In various interviews, Ristovski cited several difficulties in producing the film. According to a 2005 interview, the project met with disapproval from the Macedonian government during pre-production. Ristovski credited his cast and crew for their dedication towards the project despite this difficulty, likening their participation to "comradery in a battle". In his WKCR interview, Ristovski also cited lack of technical resources such as film equipment and film laboratory services, which had to be sourced overseas.
Ristovski's production company, Small Moves, partnered with the Vienna-based Synchro Film to produce the film. The project had a budget of about 600,000 euros, to which the Macedonian Ministry of Culture contributed 500,000 and Synchro Film about 10%. During production, the film's working title was Godini na nadez, The film's post-production took place in Austria.
The film was shot on location in Veles during May and June 2003. Veles had been Ristovski's birthplace and childhood home, and his familiarity with the place served as an advantage for finding filming locations. He also had prior working experience with the film's cinematographer, Vladimir Samoilovski. According to his WKCR interview, he and Samoilovski aimed for a visual style that combined both "aesthetic beauty" and documentary-style "grittiness" in the film's depiction of Veles.
The film is distributed by Crescent Releasing, with Picture This! Entertainment handling theatrical and video releases in the United States. Its world premiere took place in Canada on 11 September 2004 during the 29th Toronto International Film Festival. In the United States, it premiered on 13 March 2005 during the 12th South by Southwest Film Festival. The film saw its first US theatrical release in New York City during March 2006, followed by a DVD release in July.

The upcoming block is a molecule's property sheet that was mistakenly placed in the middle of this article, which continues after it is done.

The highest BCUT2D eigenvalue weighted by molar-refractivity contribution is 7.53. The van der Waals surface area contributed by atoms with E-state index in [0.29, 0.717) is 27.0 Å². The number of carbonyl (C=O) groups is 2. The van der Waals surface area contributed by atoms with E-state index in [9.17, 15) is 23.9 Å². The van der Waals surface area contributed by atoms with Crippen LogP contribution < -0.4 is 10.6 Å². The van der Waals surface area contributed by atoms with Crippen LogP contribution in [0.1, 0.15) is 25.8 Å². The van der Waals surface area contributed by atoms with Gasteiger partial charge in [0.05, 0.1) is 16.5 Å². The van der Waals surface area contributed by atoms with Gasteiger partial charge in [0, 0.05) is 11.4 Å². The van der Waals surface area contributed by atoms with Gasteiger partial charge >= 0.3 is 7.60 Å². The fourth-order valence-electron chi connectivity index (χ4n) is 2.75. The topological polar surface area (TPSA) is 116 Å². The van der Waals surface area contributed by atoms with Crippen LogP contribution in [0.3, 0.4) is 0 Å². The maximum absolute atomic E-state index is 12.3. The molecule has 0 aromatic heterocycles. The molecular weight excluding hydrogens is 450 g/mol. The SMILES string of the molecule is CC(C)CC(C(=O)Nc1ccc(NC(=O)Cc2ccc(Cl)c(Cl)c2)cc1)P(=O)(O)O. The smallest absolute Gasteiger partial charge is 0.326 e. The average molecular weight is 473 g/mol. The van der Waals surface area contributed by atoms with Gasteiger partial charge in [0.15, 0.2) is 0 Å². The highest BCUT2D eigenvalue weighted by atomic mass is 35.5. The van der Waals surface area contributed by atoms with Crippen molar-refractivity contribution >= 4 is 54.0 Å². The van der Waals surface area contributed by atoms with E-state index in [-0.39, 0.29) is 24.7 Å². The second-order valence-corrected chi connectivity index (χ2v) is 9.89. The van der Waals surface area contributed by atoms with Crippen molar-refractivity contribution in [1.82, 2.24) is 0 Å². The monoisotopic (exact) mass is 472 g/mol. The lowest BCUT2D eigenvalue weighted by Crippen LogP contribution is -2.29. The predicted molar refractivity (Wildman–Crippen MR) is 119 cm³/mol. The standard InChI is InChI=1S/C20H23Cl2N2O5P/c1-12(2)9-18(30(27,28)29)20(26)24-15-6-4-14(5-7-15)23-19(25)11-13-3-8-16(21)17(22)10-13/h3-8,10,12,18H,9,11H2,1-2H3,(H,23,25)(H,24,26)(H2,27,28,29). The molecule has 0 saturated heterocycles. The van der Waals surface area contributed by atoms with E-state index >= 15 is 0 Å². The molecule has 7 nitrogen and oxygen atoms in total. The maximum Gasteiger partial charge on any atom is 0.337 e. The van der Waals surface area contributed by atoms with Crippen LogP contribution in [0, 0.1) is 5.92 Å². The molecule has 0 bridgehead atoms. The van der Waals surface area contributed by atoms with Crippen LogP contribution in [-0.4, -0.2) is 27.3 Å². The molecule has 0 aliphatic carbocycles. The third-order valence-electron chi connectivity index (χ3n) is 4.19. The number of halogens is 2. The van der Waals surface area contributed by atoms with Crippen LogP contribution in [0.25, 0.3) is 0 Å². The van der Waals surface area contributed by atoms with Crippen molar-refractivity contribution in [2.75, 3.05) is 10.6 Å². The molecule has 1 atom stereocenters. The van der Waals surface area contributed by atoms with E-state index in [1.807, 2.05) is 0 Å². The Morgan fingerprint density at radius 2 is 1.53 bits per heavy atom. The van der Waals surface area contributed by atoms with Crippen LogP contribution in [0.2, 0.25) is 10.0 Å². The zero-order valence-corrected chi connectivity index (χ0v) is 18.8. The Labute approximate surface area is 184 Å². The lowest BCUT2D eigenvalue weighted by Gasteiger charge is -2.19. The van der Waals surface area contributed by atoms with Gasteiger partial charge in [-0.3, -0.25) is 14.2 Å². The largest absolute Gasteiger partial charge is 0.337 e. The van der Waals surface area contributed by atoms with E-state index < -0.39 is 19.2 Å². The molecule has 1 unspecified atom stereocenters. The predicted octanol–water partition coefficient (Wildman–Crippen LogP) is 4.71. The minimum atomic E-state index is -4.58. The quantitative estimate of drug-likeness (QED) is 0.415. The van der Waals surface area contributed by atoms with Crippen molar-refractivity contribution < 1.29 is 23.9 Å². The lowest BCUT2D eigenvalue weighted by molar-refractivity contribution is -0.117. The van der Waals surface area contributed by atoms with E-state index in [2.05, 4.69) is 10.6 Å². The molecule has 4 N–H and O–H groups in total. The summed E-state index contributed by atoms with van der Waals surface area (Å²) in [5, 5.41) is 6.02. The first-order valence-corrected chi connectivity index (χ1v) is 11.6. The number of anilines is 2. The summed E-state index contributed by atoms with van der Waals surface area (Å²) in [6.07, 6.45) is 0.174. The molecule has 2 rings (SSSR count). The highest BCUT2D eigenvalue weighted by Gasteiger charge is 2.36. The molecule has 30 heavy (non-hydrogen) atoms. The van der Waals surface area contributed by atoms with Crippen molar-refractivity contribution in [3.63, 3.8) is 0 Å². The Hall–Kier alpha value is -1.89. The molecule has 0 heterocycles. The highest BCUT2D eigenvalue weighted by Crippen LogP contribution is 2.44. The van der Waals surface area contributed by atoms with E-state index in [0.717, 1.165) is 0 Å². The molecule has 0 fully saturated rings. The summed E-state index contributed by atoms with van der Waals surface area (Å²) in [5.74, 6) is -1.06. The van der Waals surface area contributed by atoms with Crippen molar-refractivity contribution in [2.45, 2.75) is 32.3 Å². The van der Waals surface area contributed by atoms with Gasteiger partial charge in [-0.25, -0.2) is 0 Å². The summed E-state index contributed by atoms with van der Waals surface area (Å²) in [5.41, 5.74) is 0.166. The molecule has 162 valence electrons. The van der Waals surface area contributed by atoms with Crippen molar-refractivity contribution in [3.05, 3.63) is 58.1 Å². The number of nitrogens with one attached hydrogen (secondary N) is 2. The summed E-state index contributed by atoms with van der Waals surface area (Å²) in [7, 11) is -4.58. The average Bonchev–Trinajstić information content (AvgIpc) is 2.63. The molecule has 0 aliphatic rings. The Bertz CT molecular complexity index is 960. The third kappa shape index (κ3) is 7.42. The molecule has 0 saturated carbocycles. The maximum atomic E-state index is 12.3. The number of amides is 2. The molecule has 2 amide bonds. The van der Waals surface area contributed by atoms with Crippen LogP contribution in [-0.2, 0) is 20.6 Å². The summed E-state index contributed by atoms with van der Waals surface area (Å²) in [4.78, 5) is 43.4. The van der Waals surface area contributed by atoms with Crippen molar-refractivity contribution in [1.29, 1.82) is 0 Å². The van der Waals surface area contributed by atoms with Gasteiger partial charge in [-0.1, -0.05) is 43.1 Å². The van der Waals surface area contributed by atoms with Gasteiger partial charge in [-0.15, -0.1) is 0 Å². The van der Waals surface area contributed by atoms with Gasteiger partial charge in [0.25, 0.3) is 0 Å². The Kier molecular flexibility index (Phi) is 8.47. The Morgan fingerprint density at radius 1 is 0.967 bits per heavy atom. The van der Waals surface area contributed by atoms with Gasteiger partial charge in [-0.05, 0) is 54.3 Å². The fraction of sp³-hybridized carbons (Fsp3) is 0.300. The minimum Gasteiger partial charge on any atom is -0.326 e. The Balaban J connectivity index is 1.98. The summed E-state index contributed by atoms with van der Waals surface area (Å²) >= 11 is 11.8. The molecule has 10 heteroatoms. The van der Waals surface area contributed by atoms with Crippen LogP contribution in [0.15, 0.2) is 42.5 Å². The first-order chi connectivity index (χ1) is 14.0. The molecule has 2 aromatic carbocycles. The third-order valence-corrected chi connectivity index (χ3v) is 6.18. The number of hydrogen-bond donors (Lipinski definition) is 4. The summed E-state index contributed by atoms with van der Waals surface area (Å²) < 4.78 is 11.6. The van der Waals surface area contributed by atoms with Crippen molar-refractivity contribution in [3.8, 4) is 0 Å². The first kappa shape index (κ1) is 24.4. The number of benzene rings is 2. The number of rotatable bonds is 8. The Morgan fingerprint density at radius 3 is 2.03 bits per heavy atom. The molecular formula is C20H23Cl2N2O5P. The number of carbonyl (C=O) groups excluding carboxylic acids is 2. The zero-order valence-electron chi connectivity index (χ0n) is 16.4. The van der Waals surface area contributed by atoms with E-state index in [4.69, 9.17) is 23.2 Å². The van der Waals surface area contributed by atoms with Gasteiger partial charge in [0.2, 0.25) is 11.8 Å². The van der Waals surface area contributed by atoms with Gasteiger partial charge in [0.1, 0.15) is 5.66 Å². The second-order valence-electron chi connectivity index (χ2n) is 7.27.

Mirage is distributed by EastWest Filmdistribution located in Vienna (Austria). The film's European premiere took place on 21 November 2004 during the 45th Thessaloniki International Film Festival. In Macedonia, it premiered on 11 March 2005 during the 8th Skopje Film Festival, with a theatrical release following in April.
In the United States, the film opened in a single theatre on March 17, 2006 and grossed $1,511 during its one week of screening. Overall, the film has grossed $2,241 in the United States.
The film was well-received by most film critics. On Rotten Tomatoes, it earned an aggregate review score of 82%, deeming it "Fresh" based on 11 reviews. In Metacritic, the film earned a generally favourable metascore of 61% based on 8 reviews.
In general, critics have praised the film for its uncompromising realism. After its Toronto premiere, Variety lauded the film as "a modest triumph of fearless acting and pointed social commentary". Its release in the United States drew similar praise. "Ristovski needs us to feel his nation's torment, and he succeeds," wrote the New York Daily News. The Hollywood Reporter found the film's treatment of Marko's story "unremittingly grim and powerful", while TV Guide praised it for being "tense [and] gripping" as well as "starkly beautiful". The New York Times faulted the film's story for being somewhat "underdeveloped", but concluded with guarded praise for its "unnerving window on a Balkan country". The Village Voice characterized the film's portrayal of youthful misery as a "wicked evocation of hopelessness".
However, the film also received a few negative reviews. The New York Post summed up the film as "drab, despairing and pointless", while Slant Magazine found its treatment of Marko's story "shrill" and "unreal", likening the film to "drag[ging] the corpse of Billy Elliott [sic] through sewer water". Following its European premiere, the Macedonian daily Utrinski Vesnik praised the film for its realism and imagery, but concluded by criticizing its emphasis on misery for being one-sided.
Critics have singled out Marko Kovacevic in his lead role for praise. His performance was lauded as "remarkable" by Variety and "superb" by The Hollywood Reporter, while The Village Voice commended him for "channel[ing] gentle and ferocious with equal ease" in his depiction of the protagonist.